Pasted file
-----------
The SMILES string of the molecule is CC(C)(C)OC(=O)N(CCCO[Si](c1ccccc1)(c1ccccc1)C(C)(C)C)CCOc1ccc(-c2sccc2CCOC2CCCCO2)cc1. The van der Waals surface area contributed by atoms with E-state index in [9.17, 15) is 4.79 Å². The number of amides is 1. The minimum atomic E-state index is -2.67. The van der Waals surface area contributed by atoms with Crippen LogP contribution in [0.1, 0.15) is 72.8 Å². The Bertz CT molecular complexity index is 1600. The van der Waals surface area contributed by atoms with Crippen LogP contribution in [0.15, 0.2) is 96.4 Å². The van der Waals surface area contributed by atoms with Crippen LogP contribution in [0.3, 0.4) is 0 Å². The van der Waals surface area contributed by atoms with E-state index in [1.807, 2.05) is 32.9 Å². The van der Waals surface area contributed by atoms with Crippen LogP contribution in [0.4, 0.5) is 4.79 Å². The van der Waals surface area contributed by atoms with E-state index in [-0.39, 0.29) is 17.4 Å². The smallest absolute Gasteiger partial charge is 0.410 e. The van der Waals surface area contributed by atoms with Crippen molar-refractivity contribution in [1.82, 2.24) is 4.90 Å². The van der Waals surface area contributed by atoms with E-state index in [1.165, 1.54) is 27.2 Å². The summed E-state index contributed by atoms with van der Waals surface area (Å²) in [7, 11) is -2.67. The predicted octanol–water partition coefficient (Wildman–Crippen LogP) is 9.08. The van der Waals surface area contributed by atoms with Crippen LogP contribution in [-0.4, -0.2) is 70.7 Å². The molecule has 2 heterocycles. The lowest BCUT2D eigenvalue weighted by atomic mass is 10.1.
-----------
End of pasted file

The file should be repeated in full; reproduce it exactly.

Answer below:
The SMILES string of the molecule is CC(C)(C)OC(=O)N(CCCO[Si](c1ccccc1)(c1ccccc1)C(C)(C)C)CCOc1ccc(-c2sccc2CCOC2CCCCO2)cc1. The van der Waals surface area contributed by atoms with E-state index in [9.17, 15) is 4.79 Å². The number of amides is 1. The minimum atomic E-state index is -2.67. The van der Waals surface area contributed by atoms with Crippen LogP contribution in [0.1, 0.15) is 72.8 Å². The Bertz CT molecular complexity index is 1600. The van der Waals surface area contributed by atoms with Crippen LogP contribution in [0.15, 0.2) is 96.4 Å². The van der Waals surface area contributed by atoms with Crippen LogP contribution in [0.3, 0.4) is 0 Å². The van der Waals surface area contributed by atoms with E-state index in [1.807, 2.05) is 32.9 Å². The van der Waals surface area contributed by atoms with Crippen LogP contribution in [0.4, 0.5) is 4.79 Å². The van der Waals surface area contributed by atoms with E-state index in [-0.39, 0.29) is 17.4 Å². The smallest absolute Gasteiger partial charge is 0.410 e. The van der Waals surface area contributed by atoms with Crippen molar-refractivity contribution in [1.82, 2.24) is 4.90 Å². The van der Waals surface area contributed by atoms with E-state index in [1.165, 1.54) is 27.2 Å². The summed E-state index contributed by atoms with van der Waals surface area (Å²) in [7, 11) is -2.67. The predicted octanol–water partition coefficient (Wildman–Crippen LogP) is 9.08. The van der Waals surface area contributed by atoms with Crippen LogP contribution in [-0.4, -0.2) is 70.7 Å². The molecule has 2 heterocycles. The lowest BCUT2D eigenvalue weighted by atomic mass is 10.1.